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dc.contributor.authorAnnavi, Gen_US
dc.contributor.authorNewman, Cen_US
dc.contributor.authorDugdale, H Len_US
dc.contributor.authorBuesching, C Den_US
dc.contributor.authorSin, Y Wen_US
dc.contributor.authorBurke, Ten_US
dc.contributor.authorMacdonald, D Wen_US
dc.date.accessioned2015-02-02T15:32:20Z
dc.date.issued2014en_US
dc.identifier.citationAnnavi, G, C Newman, H L Dugdale, C D Buesching, Y W Sin, T Burke, and D W Macdonald. 2014. “Neighbouring-group composition and within-group relatedness drive extra-group paternity rate in the European badger (Meles meles).” Journal of Evolutionary Biology 27 (10): 2191-2203. doi:10.1111/jeb.12473. http://dx.doi.org/10.1111/jeb.12473.en
dc.identifier.issn1010-061Xen
dc.identifier.urihttp://nrs.harvard.edu/urn-3:HUL.InstRepos:13890644
dc.description.abstractExtra-group paternity (EGP) occurs commonly among group-living mammals and plays an important role in mating systems and the dynamics of sexual selection; however, socio-ecological and genetic correlates of EGP have been underexplored. We use 23 years of demographic and genetic data from a high-density European badger (Meles meles) population, to investigate the relationship between the rate of EGP in litters and mate availability, mate incompatibility and mate quality (heterozygosity). Relatedness between within-group assigned mothers and candidate fathers had a negative quadratic effect on EGP, whereas the number of neighbouring-group candidate fathers had a linear positive effect. We detected no effect of mean or maximum heterozygosity of within-group candidate fathers on EGP. Consequently, EGP was associated primarily with mate availability, subject to within-group genetic effects, potentially to mitigate mate incompatibility and inbreeding. In badgers, cryptic female choice, facilitated by superfecundation, superfoetation and delayed implantation, prevents males from monopolizing within-group females. This resonates with a meta-analysis in group-living mammals, which proposed that higher rates of EGP occur when within-group males cannot monopolize within-group females. In contrast to the positive meta-analytic association, however, we found that EGP associated negatively with the number of within-group assigned mothers and the number of within-group candidate fathers; potentially a strategy to counter within-group males committing infanticide. The relationship between the rate of EGP and socio-ecological or genetic factors can therefore be intricate, and the potential for cryptic female choice must be accounted for in comparative studies.en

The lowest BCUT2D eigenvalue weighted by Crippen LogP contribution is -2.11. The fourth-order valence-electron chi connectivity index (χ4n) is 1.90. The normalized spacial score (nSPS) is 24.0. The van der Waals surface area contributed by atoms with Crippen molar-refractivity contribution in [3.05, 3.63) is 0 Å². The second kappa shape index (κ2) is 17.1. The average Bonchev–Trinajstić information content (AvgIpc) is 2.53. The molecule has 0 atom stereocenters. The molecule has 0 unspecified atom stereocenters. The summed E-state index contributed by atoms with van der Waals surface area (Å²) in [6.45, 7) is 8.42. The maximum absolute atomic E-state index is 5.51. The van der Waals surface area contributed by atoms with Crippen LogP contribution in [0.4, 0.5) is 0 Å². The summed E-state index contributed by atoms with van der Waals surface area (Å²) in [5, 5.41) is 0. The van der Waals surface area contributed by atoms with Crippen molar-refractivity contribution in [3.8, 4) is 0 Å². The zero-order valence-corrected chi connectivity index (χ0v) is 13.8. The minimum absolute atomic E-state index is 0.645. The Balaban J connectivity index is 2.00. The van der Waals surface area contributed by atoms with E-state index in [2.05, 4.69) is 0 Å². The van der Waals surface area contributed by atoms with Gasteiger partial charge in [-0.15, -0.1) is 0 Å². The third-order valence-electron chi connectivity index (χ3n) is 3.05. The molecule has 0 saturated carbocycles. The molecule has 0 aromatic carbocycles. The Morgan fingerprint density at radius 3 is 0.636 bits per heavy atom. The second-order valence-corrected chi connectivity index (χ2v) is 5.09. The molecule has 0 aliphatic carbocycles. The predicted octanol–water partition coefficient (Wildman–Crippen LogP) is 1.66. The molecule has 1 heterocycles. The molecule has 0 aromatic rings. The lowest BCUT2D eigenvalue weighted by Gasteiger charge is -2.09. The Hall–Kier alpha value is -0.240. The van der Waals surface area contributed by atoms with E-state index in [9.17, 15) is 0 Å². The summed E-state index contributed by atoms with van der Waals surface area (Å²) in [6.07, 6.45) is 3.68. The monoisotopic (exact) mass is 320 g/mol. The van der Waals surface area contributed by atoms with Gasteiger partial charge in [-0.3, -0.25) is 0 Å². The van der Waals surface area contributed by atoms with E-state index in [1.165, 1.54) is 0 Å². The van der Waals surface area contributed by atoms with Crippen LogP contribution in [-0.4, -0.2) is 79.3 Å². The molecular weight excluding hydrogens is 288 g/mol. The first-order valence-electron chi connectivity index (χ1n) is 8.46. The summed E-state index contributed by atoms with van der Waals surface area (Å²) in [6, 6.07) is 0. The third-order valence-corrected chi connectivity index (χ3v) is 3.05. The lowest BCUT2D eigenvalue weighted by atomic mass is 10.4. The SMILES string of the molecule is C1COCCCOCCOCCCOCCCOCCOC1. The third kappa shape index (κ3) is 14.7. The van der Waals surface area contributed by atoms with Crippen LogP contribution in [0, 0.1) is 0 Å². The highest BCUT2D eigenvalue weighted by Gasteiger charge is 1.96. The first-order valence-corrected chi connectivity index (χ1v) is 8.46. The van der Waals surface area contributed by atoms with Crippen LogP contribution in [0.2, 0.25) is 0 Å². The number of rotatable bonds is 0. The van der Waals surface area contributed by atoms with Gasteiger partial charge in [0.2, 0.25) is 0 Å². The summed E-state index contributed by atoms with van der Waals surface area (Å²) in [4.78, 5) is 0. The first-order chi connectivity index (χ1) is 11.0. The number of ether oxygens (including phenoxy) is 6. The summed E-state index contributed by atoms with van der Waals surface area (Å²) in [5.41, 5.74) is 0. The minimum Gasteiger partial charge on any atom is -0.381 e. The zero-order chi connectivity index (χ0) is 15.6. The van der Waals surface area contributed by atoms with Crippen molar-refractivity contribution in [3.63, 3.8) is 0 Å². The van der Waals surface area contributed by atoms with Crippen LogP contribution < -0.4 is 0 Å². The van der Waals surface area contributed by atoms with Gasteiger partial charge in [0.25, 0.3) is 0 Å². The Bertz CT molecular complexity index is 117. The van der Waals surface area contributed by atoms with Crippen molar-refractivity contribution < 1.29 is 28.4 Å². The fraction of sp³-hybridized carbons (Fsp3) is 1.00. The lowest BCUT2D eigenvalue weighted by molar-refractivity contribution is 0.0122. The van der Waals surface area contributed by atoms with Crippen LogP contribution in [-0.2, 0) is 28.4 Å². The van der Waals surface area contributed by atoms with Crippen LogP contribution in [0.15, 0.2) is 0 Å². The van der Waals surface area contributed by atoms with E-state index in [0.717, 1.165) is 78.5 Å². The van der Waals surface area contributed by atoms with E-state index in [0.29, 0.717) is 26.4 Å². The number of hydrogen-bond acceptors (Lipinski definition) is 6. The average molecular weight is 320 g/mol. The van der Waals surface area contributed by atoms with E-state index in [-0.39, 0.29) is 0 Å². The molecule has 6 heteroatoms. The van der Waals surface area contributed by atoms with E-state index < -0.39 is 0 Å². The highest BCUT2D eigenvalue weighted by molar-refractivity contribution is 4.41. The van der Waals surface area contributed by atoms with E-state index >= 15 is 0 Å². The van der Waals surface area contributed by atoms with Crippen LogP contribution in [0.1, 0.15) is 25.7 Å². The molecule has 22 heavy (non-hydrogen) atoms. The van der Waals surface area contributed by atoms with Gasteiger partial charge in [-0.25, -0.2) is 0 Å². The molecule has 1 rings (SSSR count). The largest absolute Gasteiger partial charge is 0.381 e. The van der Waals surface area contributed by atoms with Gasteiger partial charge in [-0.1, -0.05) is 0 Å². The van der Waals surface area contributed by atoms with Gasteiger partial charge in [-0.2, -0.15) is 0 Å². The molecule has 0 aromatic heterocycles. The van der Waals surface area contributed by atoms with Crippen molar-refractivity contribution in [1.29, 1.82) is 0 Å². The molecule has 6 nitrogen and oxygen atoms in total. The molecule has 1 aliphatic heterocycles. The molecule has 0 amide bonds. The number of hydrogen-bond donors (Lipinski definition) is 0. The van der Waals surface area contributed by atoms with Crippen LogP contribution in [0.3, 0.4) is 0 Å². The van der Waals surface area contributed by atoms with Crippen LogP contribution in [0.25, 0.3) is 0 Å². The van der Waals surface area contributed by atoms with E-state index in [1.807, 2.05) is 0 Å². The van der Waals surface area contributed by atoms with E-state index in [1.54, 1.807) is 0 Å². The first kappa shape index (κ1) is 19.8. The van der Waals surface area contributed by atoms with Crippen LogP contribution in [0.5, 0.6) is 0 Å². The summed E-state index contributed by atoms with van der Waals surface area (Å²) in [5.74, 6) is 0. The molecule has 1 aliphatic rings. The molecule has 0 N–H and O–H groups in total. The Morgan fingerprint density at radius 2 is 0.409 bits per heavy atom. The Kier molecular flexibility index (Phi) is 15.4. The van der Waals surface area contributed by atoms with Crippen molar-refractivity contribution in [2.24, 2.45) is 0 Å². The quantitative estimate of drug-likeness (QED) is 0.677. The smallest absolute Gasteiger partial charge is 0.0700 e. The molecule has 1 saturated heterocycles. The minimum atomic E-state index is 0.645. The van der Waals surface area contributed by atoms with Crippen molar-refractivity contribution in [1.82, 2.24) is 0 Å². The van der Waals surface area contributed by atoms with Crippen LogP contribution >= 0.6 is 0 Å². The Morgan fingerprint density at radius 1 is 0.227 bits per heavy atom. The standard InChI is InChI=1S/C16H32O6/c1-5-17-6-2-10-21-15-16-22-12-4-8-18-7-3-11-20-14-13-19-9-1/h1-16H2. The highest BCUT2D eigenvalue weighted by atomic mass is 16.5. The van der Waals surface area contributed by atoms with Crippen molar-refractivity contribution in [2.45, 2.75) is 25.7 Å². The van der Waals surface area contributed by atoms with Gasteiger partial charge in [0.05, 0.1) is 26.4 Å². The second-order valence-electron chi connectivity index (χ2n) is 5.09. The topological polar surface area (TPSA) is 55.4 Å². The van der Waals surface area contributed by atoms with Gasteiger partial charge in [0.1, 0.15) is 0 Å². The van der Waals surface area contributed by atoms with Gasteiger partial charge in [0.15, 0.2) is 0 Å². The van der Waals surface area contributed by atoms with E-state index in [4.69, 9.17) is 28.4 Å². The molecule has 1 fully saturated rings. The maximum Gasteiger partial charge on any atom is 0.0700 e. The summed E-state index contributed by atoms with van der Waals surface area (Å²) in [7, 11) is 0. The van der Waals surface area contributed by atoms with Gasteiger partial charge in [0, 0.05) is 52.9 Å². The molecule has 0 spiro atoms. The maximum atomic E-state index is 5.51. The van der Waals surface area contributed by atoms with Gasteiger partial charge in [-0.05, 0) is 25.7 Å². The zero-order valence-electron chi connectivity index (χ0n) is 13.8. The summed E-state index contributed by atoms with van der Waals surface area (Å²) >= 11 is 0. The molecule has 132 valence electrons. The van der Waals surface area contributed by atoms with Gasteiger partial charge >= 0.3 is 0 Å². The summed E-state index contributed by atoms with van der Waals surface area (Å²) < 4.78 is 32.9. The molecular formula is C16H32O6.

dc.language.isoen_USen
dc.publisherBlackWell Publishing Ltden
dc.relation.isversionofdoi:10.1111/jeb.12473en
dc.relation.hasversionhttp://www.ncbi.nlm.nih.gov/pmc/articles/PMC4283041/pdf/en
dash.licenseLAAen_US
dc.subjectbreeding densityen
dc.subjectEuropean badgeren
dc.subjectextra-pair paternityen
dc.subjectgroup compositionen
dc.subjectheterozygosityen
dc.subjectinbreedingen
dc.subjectmate incompatibilityen
dc.subjectmating systemen
dc.subjectpromiscuityen
dc.titleNeighbouring-group composition and within-group relatedness drive extra-group paternity rate in the European badger (Meles meles)en
dc.typeJournal Articleen_US
dc.description.versionVersion of Recorden
dc.relation.journalJournal of Evolutionary Biologyen
dc.date.available2015-02-02T15:32:20Z
dc.identifier.doi10.1111/jeb.12473*


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